It’s been years since I’ve been on a bus… well- one that isn’t part of some sort of holiday transportation or touristy adventure, that is.

This, despite the fact there is a bus stop at my front door.  Literally.

So, when we recently had a party to go to in the city we eschewed our usual pricey-but-convenient taxi and stepped on the public bus instead.

Not much had changed since my school days.  The smell was the same- that curious mix of engine fuel, chewing gum, cologne and old fruit skins.

The chug-chug-chug as it lumbered away from the stops and the kisss-kisss-kissss as it braked towards them, maybe a little smoother than back in the day, but signature nonetheless.

The assortment of characters that stepped on and off, youngsters reeking of cheap booze consumed quickly; students full of earphones, bedecked in weather-appropriate style, eyes glued to smartphones.

A trio of chattering Asian men, wafting cigarette smoke, casino-bound.

The view out the window I’m sure was fascinating to drink in, in contrast to driving the same route concentrating on such mundane matters as gas/ brake/ indicators/ mind that pedestrian…. but the inside of the bus was what really held my attention.

That communal concept- it’s like sharing an elevator- but slowed down and fleshed out.  The glimpse of peoples’ lives, sharing that moment in time, while not sharing it at all.  The closest thing, really, to being an actual fly on the wall.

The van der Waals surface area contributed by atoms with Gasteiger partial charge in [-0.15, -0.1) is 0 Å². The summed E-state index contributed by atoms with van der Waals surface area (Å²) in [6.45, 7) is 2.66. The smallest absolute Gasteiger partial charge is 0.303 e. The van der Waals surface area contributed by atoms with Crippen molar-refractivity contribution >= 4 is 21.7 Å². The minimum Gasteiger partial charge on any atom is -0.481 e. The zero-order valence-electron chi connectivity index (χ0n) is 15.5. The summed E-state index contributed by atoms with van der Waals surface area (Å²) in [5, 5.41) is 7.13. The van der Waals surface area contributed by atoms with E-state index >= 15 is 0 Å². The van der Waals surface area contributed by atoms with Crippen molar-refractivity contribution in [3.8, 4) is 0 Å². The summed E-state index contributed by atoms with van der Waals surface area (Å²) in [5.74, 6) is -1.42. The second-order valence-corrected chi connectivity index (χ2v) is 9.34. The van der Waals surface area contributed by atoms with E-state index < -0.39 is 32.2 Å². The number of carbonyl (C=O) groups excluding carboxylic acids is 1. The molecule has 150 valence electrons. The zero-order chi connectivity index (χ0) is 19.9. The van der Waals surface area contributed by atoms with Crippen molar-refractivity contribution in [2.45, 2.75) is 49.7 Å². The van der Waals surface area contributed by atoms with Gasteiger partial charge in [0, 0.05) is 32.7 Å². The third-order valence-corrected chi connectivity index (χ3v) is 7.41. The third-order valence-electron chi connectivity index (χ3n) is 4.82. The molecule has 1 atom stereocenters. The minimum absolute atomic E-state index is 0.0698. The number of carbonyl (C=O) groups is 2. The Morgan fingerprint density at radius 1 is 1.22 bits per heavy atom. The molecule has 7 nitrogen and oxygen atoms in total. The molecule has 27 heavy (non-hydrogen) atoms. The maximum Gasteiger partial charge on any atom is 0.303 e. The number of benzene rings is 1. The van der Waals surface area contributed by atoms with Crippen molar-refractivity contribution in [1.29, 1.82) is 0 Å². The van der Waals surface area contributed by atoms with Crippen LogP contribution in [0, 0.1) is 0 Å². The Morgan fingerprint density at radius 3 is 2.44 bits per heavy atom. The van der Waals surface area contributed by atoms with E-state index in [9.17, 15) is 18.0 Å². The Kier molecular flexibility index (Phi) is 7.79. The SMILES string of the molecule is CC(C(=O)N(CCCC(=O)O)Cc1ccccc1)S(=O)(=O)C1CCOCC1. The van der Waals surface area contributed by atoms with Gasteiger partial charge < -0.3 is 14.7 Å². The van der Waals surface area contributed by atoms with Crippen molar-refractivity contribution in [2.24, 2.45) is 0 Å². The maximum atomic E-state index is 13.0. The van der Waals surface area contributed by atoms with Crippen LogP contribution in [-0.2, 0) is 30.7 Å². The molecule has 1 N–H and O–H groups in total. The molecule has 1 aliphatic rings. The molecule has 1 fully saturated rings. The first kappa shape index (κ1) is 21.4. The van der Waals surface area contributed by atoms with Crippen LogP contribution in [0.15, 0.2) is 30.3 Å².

What struck me, and what happily restored my wavering faith in the humanity of strangers, was that while all the passengers rather steadfastly ignored each other, they- without exception- demonstrated extreme politeness to the driver.

‘Thank you, driver!’ they all ballyhooed as they disembarked.  A nod and a wave usually accompanied.

I thought of the series of harassed and harried drivers on my school bus, the bulging veins on their necks as they roared down the aisle to us to ‘SHUT UP!!!’ after putting the bus in park at the lights.

Hush would descend.  Driver, I often observed, had somewhat of a remorseful tone-of-face.  (Surely he’ll get in trouble for this, I would think.  Isn’t it his JOB to drive the bus?)

‘If you girls don’t pipe down and let me drive this bus,” he would gasp, or words to that effect, “I will pull over the side of the road and you can all WALK home.”  (Snickers from the Brave Back Section.)

The murmurs would gradually build to talking, then to shouting, then to squealing and screaming again.

Once or twice the driver followed through on his threat and we would trudge- outraged- to the next stop to catch another bus.  Those drivers never appeared on the school run again.

Were all school buses the same?  ARE all school buses the same?

I don’t know, but I’m glad to know there is a culture of gratitude on the public transport system that chug-chug-chugs backwards and forwards along my street now.

And I hope, if those harried drivers still drive buses, they are claiming their rewards with the sedatest of bus runs, and the politest of punters.


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